A musical tuning which is not just-intonation; that is, the intervals are not small-integer ratios.
The most familiar types of temperament today are the equal temperaments, but historically many temperaments have also been unequal; all well-temperaments, and all those belonging to the meantone family, fall into the latter category.
I would prefer:
A tuning which approximates just-intonation; that is, the intervals are close to small-integer ratios, and the scale is somehow simplified relative to its just equivalent.
Some tunings make no attempt to approximate JI, and so should not be considered temperaments.
A tuning system which contains tempered intervals.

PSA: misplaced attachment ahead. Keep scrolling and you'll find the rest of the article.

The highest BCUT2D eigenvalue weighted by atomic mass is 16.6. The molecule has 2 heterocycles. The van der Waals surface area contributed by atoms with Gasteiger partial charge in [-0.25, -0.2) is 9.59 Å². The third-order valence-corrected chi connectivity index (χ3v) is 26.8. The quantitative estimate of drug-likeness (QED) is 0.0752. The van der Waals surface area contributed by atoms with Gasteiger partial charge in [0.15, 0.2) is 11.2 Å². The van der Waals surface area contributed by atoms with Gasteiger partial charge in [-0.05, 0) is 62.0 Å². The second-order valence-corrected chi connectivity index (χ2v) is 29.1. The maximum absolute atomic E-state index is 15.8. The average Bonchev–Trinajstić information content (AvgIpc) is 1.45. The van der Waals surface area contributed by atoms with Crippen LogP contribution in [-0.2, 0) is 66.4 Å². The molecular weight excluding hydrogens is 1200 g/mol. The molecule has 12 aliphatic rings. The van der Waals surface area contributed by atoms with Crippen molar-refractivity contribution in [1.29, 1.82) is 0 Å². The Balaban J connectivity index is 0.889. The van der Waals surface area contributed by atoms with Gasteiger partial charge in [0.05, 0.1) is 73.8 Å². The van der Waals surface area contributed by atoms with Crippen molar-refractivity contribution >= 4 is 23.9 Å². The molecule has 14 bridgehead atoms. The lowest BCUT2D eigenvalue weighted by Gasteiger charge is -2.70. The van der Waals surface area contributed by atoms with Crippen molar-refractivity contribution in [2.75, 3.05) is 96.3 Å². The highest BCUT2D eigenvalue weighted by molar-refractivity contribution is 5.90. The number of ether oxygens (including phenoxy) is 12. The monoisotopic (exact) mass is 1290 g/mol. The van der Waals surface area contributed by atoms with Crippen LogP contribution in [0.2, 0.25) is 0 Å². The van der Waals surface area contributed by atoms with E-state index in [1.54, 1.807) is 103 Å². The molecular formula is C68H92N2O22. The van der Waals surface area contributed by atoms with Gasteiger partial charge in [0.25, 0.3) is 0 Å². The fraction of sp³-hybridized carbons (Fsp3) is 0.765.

I would say a regular temperament is determined by a homomorphic mapping from the p-limit, or possibly another finitely-generated subgroup of the positive rationals, to an abstract free group of smaller rank. This can be specified (uniquely determined) by giving a wedgie, a kernel, or an explicit mapping.
Note I do not include the tuning map as part of the definition, so this is an abstract definition of what a regular temperament is. However, this is how the word is most commonly used; people may object to it but the same people talk of 1/4-comma meantone or 2/7-comma meantone as if they were both meantone. My definition also says that even though 31-et meantone is tuned to a group of rank one, it is still qua meantone a group of rank two, and the tuning mapping is another issue.
You might also note that this definition, which says a temperament is a morphism, makes no sense unless you get the category right, which connects to the thread about spaces.
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